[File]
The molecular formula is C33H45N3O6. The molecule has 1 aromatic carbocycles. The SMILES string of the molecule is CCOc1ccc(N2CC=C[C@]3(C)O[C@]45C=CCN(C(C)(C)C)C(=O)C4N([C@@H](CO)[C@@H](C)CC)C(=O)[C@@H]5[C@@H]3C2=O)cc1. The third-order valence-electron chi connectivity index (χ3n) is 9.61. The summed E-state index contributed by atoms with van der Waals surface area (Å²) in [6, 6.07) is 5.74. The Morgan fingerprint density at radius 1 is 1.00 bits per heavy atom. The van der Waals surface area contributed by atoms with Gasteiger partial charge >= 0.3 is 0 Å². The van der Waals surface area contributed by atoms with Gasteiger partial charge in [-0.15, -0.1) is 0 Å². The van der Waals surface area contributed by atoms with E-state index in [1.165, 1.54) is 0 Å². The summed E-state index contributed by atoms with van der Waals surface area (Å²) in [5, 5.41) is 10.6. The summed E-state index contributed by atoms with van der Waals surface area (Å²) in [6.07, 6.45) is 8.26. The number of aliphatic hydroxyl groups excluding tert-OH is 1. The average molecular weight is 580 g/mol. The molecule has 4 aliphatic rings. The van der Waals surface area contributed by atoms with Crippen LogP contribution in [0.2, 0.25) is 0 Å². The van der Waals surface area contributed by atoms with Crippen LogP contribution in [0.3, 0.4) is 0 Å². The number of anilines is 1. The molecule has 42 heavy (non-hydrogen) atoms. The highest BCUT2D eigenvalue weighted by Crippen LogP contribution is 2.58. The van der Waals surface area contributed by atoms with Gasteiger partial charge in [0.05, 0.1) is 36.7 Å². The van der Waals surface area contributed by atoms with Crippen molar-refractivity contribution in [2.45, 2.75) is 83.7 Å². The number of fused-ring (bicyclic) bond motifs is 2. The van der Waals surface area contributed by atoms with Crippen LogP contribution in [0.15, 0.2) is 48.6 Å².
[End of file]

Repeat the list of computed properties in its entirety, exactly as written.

The molecular formula is C33H45N3O6. The molecule has 1 aromatic carbocycles. The SMILES string of the molecule is CCOc1ccc(N2CC=C[C@]3(C)O[C@]45C=CCN(C(C)(C)C)C(=O)C4N([C@@H](CO)[C@@H](C)CC)C(=O)[C@@H]5[C@@H]3C2=O)cc1. The third-order valence-electron chi connectivity index (χ3n) is 9.61. The summed E-state index contributed by atoms with van der Waals surface area (Å²) in [6, 6.07) is 5.74. The Morgan fingerprint density at radius 1 is 1.00 bits per heavy atom. The van der Waals surface area contributed by atoms with Gasteiger partial charge >= 0.3 is 0 Å². The van der Waals surface area contributed by atoms with Gasteiger partial charge in [-0.15, -0.1) is 0 Å². The van der Waals surface area contributed by atoms with E-state index in [1.165, 1.54) is 0 Å². The summed E-state index contributed by atoms with van der Waals surface area (Å²) in [5, 5.41) is 10.6. The summed E-state index contributed by atoms with van der Waals surface area (Å²) in [6.07, 6.45) is 8.26. The number of aliphatic hydroxyl groups excluding tert-OH is 1. The average molecular weight is 580 g/mol. The molecule has 4 aliphatic rings. The van der Waals surface area contributed by atoms with Crippen LogP contribution in [0.2, 0.25) is 0 Å². The van der Waals surface area contributed by atoms with Crippen LogP contribution in [0.3, 0.4) is 0 Å². The number of anilines is 1. The molecule has 42 heavy (non-hydrogen) atoms. The highest BCUT2D eigenvalue weighted by Crippen LogP contribution is 2.58. The van der Waals surface area contributed by atoms with Gasteiger partial charge in [0.05, 0.1) is 36.7 Å². The van der Waals surface area contributed by atoms with Crippen molar-refractivity contribution in [2.45, 2.75) is 83.7 Å². The number of fused-ring (bicyclic) bond motifs is 2. The van der Waals surface area contributed by atoms with Crippen LogP contribution in [0.15, 0.2) is 48.6 Å².